Spanish Courts Investigating China's Genocide in Tibet
SPAIN'S High Court will investigate whether seven former Chinese leaders committed genocide in Tibet, after Madrid's top court ruled Spanish courts could try genocide cases even if they did not involve Spaniards.
The criminal suit, filed by three Tibet support groups, was thrown out last September by a lower court but shortly afterwards Spain's Constitutional Court made the ruling on foreign genocide cases and the groups appealed.
The High Court said in an official document overnight it would investigate the genocide accusations against former President Jiang Zemin, former Prime Minister Li Peng, former party chiefs in Tibet Ren Rong, Yin Fatang and Chen Kuiyan, former security chief Qiao Shi and former Family Planning Minister Deng Delyun.
The case accuses the top officials, who were in office during the 1970s, 1980s and 1990s, of authorizing massacres and torture in Tibet. The court could call for Chinese authorities to arrest those accused and even impound their property.
No one at the Chinese embassy in Madrid was available to comment on the suit.
"We have been working for almost nine years to do this well to present all the evidence properly and in line with the law and we are ... very happy and excited that this first path towards justice in Tibet is opening up," Alan Cantos, Spanish president of the Tibet Support Committee, said on state radio.
Spain's laws of universal jurisdiction for genocide, war crimes, and crimes against humanity now applies even in cases where Spanish citizens are not harmed. The law is a remarkable example of the possibilities for universalizing human rights protections through the rule of law. Not just unenforceable international laws, but the laws of a country with a strong judiciary and a government to implement their rulings.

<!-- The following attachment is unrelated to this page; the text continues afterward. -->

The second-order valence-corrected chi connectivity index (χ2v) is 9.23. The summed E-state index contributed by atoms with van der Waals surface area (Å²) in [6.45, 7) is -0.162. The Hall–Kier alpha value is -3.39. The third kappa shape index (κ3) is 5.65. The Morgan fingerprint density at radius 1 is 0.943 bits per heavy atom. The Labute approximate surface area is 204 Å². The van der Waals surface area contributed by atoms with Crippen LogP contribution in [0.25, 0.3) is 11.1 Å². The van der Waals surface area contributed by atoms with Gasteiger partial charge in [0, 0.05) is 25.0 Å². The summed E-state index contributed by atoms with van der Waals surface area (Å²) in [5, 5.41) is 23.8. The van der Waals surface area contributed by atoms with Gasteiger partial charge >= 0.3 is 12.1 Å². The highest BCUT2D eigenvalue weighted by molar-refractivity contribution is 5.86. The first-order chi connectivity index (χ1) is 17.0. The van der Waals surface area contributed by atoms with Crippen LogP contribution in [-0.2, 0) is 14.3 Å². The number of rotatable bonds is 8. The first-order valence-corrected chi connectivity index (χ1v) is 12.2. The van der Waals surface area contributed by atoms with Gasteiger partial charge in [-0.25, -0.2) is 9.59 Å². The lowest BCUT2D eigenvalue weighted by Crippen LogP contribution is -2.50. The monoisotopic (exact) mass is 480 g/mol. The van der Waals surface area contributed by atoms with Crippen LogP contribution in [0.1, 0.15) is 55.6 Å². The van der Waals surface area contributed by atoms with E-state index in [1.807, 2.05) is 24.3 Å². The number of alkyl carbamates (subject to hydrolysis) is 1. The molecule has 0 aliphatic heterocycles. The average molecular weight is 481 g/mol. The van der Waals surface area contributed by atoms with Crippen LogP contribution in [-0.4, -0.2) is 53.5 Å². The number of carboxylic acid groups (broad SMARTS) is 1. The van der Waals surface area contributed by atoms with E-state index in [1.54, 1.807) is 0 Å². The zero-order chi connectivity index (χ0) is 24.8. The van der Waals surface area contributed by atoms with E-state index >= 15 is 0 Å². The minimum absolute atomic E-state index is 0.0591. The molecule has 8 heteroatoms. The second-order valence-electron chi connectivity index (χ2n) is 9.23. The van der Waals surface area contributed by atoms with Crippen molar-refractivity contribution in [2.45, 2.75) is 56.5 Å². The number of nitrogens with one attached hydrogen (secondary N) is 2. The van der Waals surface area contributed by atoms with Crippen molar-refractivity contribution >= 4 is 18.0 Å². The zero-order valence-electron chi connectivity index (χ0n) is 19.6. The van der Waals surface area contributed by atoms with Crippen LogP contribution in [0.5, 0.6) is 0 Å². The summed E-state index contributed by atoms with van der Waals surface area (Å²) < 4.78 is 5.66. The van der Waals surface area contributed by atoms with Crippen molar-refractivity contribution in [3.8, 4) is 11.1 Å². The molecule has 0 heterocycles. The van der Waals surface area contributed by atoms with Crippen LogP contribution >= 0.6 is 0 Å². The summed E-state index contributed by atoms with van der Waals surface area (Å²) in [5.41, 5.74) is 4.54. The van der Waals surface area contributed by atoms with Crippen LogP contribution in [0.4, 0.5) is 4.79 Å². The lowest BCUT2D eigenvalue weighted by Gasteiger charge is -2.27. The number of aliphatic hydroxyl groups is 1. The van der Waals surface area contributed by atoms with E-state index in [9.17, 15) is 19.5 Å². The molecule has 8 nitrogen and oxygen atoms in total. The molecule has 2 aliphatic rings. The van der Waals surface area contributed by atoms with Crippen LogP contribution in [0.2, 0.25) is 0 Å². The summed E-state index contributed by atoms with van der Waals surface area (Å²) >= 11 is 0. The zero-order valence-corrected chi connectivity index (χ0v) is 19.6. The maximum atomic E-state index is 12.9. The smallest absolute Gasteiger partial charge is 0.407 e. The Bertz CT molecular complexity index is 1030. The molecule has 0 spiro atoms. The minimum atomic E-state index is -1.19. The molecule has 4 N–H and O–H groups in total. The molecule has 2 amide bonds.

If Jiang Zemin, Li Peng and the other Chinese officials are indicted by the Spanish High Court, they will be subject to arrest if they enter Spain or any country that has an extradition treaty with Spain. One of my sources, an expert in Spanish law, says this would include almost any Western country. Countries that do not have universal jurisdiction but do have extradition agreements would be under even more pressure to comply with any requests by a Spanish judge to have a suspect extradited to Spain. It is not clear, though, the extent to which countries would be willing to do this. In the past Argentina, Guatemala, Chile, Mexico, Belgium, and the United Kingdom have demonstrated their willingness to extradite suspects under Spains universal jurisdiction laws.
This case presents an opportunity for the Tibetan people to receive at least a modicum of justice. The Chinese government and these officials in particular needs to be held accountable for the million plus Tibetans dead as a result of China's occupation of Tibet, for the destruction of over 6,000 monasteries, and the systematic repression of Tibetan culture. The indictment and eventual commitment of the Chinese leaders who were both architects and orchestrators of China's genocide inside Tibet would be a small step in the right direction of restoring Tibetan statehood. China cannot expect to be treated as a member of the respected international community as long as it harbors those responsible for Tibetan genocide.
It should also be noted that Spain's continued effort to root out and bring to justice those responsible for the great crimes of the twentieth century. The perpetrators of genocide and war crimes should have no safe harbor in a modern, liberal world. Spain succeeded in convicting Augusto Pinochet for crimes against humanity. Hopefully they'll also succeed in bringing Jiang Zemin and Li Peng to justice. The world will be a better place if they do.
[UPDATE]: International Crimes Blog has a great post explaining the history of the Tibet case in Spain, Spain's evolving universal jurisdiction law, and how the case might play out.